I have a friend whose backpacking kitchen is only a single small Titanium mug and a folding Esbit stove. He pretty much always cooks the same one pot meal. By the end of a trip he is pretty tired of it, but his set weighs little and he doesn’t spend a lot of time cooking. Sometimes this is a good answer, and sometimes you want more. As I have accumulated kitchen stuff, the goal of having it all (or most of it) in a light weight, compact package has been an itch. This post presents the current state of that quest.
So here is my 16 piece compact, complete kitchen, all packed up sitting beside two gas canisters for scale. It is versatile, light, compact, complete, and rugged. With it I can boil, simmer, bake, mix, hydrate, cozy, measure, prepare multi course meals, serve and clean up. All together, without fuel, it weighs 22 oz., and is about the volume of two 8 oz. fuel canisters. But of course you only need to bring the parts you are planning to use with that trip’s menu. Further, by swapping out the stove and windscreen combination, it has multi-fuel capability. So what’s in it?
- Reflectix cozy that will fit any container in the set.
- 2 cup ZipLoc container for hydrating, mixing or serving.
- 600 mL Snow Peak Ti mug with DIY tomato can lid and modified handles to nest inside 6.
- Kovea Spider canister stove.
- Flat Cat Snow Leopard wind screen for the Kovea stove.
- 750 mL Toaks Ti pot with lid.
- 2 cup GSI mug with lid and neoprene sleeve.
- DIY Si-nylon stuff sack.
- Litesmith silicone elastic cross band.
- DIY beer can baking sheet.
- DIY Al sheet baking trivet.
- Blue foam insulating pad for the canister on cold ground
- Al foil ground sheet for the stove.
- Flat Cat baking plate.
- Al baking cup formed to be a pot liner or baking cap.
- Kovea piezo lighter.
As a minimalist package, I might take the stove, ground sheet, the 750 ml Ti pot, stuff sack, cross band and lighter for a total of 12 oz. I might add the mug for another 3 oz. If I wanted to cozy meals to save fuel, add 1.6 oz. And so it goes. Adding the second pot gives me some flexibility to have a dirty pot and still heat water for drinks and wash up. I am now up to almost 20 oz. without fuel. The last couple of ounces are really specialty items for baking, mixing or prehydrating foods on the way to camp.
For an even more minimalist approach, copying my friend, I can go to a solid fuel package for a comparable total of just over 7 oz., with each fuel tablet adding only 1/2 oz. Here it is with the Snow Peak mug, ground sheet, Flat Cat Epicurean Esbit burner, Coke can Esbit snuffer, custom aluminum split cone windscreen/pot stand, Bic lighter and a smaller stuff sack. That’s a complete kitchen for a simple overnight at only 9 oz. with fuel. It’s just half the weight of the comparable canister minimalist set of 12 oz. plus 5.5 oz. for a half empty gas canister.
For my typical cooked meal routine, I make a one pot meal in a Ti pot, and 1 cup of instant pudding in my plastic mug. Then I clean the pot and mug and heat water for a hot drink. At breakfast I heat water for instant mocha in my mug and then cook oatmeal in the Ti pot. That works with the 17 oz. package, including the cozy. On a leisurely outing with time to cook and enjoy the view, I might include the rest of the kit to permit baking biscuits or cup cakes, or cooking meals that involve pasta, rice or potatoes and a separately prepared sauce. When carrying dehydrated food, the ability to soak the food for a few hours on the trail before supper improves the quality of the meal and lowers cooking time and fuel use. The ZipLoc bowl with its watertight tight lid, adds that flexibility as well as being a good bowl for mixing dough, cozying or serving.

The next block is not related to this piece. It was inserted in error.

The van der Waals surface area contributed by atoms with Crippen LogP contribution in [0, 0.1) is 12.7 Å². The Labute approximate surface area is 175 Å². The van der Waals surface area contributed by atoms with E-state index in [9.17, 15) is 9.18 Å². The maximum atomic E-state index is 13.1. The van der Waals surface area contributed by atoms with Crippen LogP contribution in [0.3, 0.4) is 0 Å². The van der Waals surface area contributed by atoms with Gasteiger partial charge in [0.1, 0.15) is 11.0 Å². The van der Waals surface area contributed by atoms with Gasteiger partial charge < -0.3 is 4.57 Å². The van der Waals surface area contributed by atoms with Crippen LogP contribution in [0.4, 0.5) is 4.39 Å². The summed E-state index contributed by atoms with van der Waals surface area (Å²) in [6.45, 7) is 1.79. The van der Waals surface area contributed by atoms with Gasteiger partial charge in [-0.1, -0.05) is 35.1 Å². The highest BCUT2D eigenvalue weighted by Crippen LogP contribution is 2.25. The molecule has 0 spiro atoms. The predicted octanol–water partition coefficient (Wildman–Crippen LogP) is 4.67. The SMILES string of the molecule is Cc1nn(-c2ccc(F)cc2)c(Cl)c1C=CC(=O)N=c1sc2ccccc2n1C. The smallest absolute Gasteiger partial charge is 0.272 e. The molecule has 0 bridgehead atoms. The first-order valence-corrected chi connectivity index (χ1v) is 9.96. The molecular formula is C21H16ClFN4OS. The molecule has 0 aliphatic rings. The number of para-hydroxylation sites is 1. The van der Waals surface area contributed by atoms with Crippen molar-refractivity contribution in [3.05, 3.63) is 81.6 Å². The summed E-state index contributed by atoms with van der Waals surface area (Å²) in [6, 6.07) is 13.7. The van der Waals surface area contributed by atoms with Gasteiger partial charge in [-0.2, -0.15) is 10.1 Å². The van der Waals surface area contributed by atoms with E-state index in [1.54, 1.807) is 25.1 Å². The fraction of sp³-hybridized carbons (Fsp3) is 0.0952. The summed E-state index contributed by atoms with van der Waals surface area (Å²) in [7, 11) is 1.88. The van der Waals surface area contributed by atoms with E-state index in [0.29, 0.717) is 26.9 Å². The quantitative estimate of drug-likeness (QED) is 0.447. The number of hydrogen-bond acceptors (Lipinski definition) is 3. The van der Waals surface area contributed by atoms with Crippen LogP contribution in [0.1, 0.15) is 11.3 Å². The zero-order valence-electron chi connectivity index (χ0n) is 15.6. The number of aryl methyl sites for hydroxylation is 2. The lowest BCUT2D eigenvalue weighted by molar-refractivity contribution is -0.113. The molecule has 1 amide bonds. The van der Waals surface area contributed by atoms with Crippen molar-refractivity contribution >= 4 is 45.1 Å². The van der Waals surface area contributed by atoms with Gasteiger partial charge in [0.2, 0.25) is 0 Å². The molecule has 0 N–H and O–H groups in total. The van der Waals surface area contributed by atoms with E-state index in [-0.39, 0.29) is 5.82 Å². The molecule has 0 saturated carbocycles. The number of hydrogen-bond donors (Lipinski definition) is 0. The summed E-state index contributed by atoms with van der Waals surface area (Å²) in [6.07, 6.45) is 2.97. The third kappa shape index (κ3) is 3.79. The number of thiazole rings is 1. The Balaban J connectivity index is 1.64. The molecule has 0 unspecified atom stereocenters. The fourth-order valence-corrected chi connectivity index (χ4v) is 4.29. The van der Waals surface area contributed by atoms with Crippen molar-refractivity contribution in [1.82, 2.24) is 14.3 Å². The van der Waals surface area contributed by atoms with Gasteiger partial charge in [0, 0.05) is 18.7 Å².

Nerding out on nesting
Time on the trail teaches that it is not just about weight, but also volume. and not just volume, but shape. Soft goods can be mashed together to get good use out of pack volume, but hard objects like pots are difficult to fit snugly with other stuff. Some things like windscreens and cozies don’t like to be smashed and bent. And efficiently filling the space inside pots, without carrying your extra underwear mixed with your kitchen stuff is a challenge. Small wonder that products like Jetboil stoves are sized to just right take a small gas canister inside. Nesting also keeps everything together, avoiding digging in the bottom of your pack for the lost pot lid, etc. So ending up with a personal kitchen ensemble that nests is a combination of lucky accidents and some fiddling. This is how mine all packs up.
I have had the Snow Peak 600 mL Ti mug for a while. I was pleased to find that my GSI mug slipped inside if I took the neoprene sleeve off first. It was also nice that the folded Kovea Spider stove still fit inside that, even allowing for a windscreen to be curled up inside the mug. The 750 mL Toaks Ti pot was purchased to give me something a little bigger and work well with the Flat Cat Snow Leopard windscreen. The Snow Peak mug didn’t quite fit in the Toaks pot to my disappointment. But what didn’t fit were the 1/8″ rod formed handles. I removed them and bent up 1/16″ stainless rod replacements. They look flimsy, but work just fine and now the pots nest. The Ziplok bowl slips under the Toaks pot. I made a new stuff sack to fit and a new Reflectix cozy to go over everything and presto a “system”. As a bonus, the windscreen that I had made to use my Snow Peak mug and Esbit or alcohol burners alternatively fits inside the GSI mug and is an easy substitution for using other fuels. In minimalist configurations, leaving out the second pot and baking accessories, I can even fit a small gas canister into the stuff sack. With everything packed, the complete 16 piece kitchen even nests inside a solo bear canister, allowing good use of empty canister space as I consume food over the trip.